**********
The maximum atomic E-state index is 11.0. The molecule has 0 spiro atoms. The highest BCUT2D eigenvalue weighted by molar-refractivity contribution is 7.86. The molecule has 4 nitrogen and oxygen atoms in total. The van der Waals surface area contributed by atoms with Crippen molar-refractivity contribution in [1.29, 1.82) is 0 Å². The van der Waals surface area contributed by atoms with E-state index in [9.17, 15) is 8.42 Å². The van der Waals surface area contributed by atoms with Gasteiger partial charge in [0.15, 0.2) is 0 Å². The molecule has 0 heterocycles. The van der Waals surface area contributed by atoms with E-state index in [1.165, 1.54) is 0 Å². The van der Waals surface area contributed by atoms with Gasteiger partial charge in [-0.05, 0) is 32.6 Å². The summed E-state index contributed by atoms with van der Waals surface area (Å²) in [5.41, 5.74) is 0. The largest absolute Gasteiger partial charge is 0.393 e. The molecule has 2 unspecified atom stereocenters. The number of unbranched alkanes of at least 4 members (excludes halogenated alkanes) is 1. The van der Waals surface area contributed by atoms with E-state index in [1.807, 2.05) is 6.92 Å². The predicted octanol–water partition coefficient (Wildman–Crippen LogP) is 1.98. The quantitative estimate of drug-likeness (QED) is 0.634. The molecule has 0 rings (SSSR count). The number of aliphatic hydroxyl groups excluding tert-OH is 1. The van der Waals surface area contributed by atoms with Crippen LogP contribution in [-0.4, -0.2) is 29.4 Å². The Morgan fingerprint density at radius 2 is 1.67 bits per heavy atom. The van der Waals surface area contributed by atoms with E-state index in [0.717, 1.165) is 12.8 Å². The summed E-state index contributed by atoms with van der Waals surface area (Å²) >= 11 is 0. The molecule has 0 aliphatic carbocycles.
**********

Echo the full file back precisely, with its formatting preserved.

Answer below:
The maximum atomic E-state index is 11.0. The molecule has 0 spiro atoms. The highest BCUT2D eigenvalue weighted by molar-refractivity contribution is 7.86. The molecule has 4 nitrogen and oxygen atoms in total. The van der Waals surface area contributed by atoms with Crippen molar-refractivity contribution in [1.29, 1.82) is 0 Å². The van der Waals surface area contributed by atoms with E-state index in [9.17, 15) is 8.42 Å². The van der Waals surface area contributed by atoms with Gasteiger partial charge in [0.15, 0.2) is 0 Å². The molecule has 0 heterocycles. The van der Waals surface area contributed by atoms with E-state index in [1.165, 1.54) is 0 Å². The van der Waals surface area contributed by atoms with Gasteiger partial charge in [-0.05, 0) is 32.6 Å². The summed E-state index contributed by atoms with van der Waals surface area (Å²) in [5.41, 5.74) is 0. The largest absolute Gasteiger partial charge is 0.393 e. The molecule has 2 unspecified atom stereocenters. The number of unbranched alkanes of at least 4 members (excludes halogenated alkanes) is 1. The van der Waals surface area contributed by atoms with E-state index in [1.807, 2.05) is 6.92 Å². The predicted octanol–water partition coefficient (Wildman–Crippen LogP) is 1.98. The quantitative estimate of drug-likeness (QED) is 0.634. The molecule has 0 rings (SSSR count). The number of aliphatic hydroxyl groups excluding tert-OH is 1. The van der Waals surface area contributed by atoms with Crippen LogP contribution in [-0.4, -0.2) is 29.4 Å². The Morgan fingerprint density at radius 2 is 1.67 bits per heavy atom. The van der Waals surface area contributed by atoms with E-state index in [0.717, 1.165) is 12.8 Å². The summed E-state index contributed by atoms with van der Waals surface area (Å²) >= 11 is 0. The molecule has 0 aliphatic carbocycles.